Korbit was the first ever Korean cryptocurrency exchange to offer BTC/KRW trading. It is also one of the biggest and most popular Korean exchanges and given the lively nature of the country’s crypto scene, that is indeed no small feat. Unlike some of their industry peers, Korbit do accept fiat currencies too. Their trading platform is great, though their local-focused nature places them off the beaten path for all non-Koreans. The newest laws have not really made things any better in this regard either.
The company behind Korbit is Korbit Inc, based in Seoul, Korea. It is a registered Korean company (its registration number is 220-88-61399).
What exactly does Korbit offer though, above and beyond the exchange already mentioned above?
It provides an intuitive mobile interface for Bitcoin transactions, covering every single aspect of the vertical, including balance management, QR code scanning, transaction reports, etc.
The Korbit mobile app also places the exchange itself right into the palm of the user, making it possible to trade from anywhere, on the go.
Korbit’s wallet app is indeed one of the best in the business too.
For starters, the fee structure is very competitive. Market makers and takers pay different rates, with the former category obviously favored in this regard. The fees span the 0.08%-0.20% range, and those who trade large volumes may even end up paying less.
The wallet feature allegedly offers cold storage. If this is indeed true (and it most probably is), it adds quite a massive mark in the “Plus” column, in regards to security.
The operation accepts KRW bank transfers and it supports a staggering array of altcoins. Besides the more “mainstream” coins such as Litecoin, Ethereum, and Bitcoin Cash (not to mention Bitcoin), the exchange supports more “exotic” coins such as Monero, ZCash, Augur, and Steem.
The Korbit trading platform is a definite plus in and of itself, and the user feedback regarding the operation is overall positive too.
Korbit only features one account type - like most exchanges. Registering an account is quick and mostly hassle-free, though lately, more stringent identity-proof requirements have been introduced. There is no required minimum deposit, but to do any trading, or indeed: any type of activity at the site, users need to make a deposit.
Korbit’s trading platform is arguably one of the best in the business. It is an in-house creation and it is web-based, meaning that you won’t actually have to download anything. From a graphical perspective, the interface looks good and it displays all the necessary data where and when it should. Charting is provided by TradingView, which is always a massive plus in our book, given the capabilities of that platform. There are scores of technical indicators available for analysis and there is a constant stream of data flowing in to help with the fundamentals.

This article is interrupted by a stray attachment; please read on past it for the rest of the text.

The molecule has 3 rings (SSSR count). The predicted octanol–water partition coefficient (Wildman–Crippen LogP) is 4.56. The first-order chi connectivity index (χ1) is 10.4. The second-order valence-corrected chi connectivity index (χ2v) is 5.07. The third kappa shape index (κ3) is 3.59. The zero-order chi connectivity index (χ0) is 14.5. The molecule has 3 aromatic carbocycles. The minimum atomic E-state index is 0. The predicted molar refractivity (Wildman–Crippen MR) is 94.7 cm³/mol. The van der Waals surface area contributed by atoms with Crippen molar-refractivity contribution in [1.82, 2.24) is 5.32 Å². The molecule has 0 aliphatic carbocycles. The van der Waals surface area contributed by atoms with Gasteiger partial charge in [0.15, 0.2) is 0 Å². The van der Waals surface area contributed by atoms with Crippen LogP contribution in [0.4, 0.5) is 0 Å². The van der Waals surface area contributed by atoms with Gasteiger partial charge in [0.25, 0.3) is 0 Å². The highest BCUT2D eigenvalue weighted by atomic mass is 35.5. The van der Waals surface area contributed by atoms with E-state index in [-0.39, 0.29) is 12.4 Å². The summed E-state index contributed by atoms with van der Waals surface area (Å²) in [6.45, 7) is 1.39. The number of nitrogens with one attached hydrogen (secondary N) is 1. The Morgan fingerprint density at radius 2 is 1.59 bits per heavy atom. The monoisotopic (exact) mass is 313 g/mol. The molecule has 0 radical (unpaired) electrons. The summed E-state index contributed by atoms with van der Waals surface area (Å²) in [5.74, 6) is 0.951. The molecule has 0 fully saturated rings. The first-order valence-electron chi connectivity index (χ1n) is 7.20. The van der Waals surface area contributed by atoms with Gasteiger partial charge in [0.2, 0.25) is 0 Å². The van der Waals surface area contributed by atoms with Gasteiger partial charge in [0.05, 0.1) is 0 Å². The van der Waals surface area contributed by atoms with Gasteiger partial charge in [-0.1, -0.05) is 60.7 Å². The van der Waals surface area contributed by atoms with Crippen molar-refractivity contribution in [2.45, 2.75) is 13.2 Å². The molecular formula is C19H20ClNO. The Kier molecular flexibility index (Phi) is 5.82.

Overall, on this front, we’ll have to give Korbit an A+. Various crypto charts can be viewed directly from the Korbit homepage, without having to create an actual account.
Making a deposit at Korbit requires access to a Korean bank account, and by the looks of it, just any Korean bank account won’t do either. Beginning with January 2018, Korbit only accepts KRW deposits from partner banks.
According to the BDSwiss website, more than 250 tradable assets are currently supported, which is not particularly impressive. The asset selection covers cryptocurrencies, shares, and Forex. One thing to remember in this regard is that these are all CFD-based products, meaning that you will never get to actually own Bitcoin for instance, while trading.
Korbit’s customer support can only be reached through phone and email. They say this limited choice of support channels is due to “security restrictions”.
After the newest security restrictions and ID requirements, it is safe to say that Korbit is probably one of the safest nooks of the cryptocurrency industry.
Korbit is without a doubt one of the top exchanges/crypto wallet/remittance services in existence. Its trading platform is superb, with a great charting package, it supports scores of altcoins and it does not charge deposit fees. On the other hand, not everything is rosy at the operation: no leverage is offered to those with a healthier risk-appetite and the fees charged on withdrawals are considered outrageous by many. Apparently, such fees apply even when you’re withdrawing to a blockchain wallet. Last but not least, let us not forget that Korbit is not particularly friendly to non-Koreans.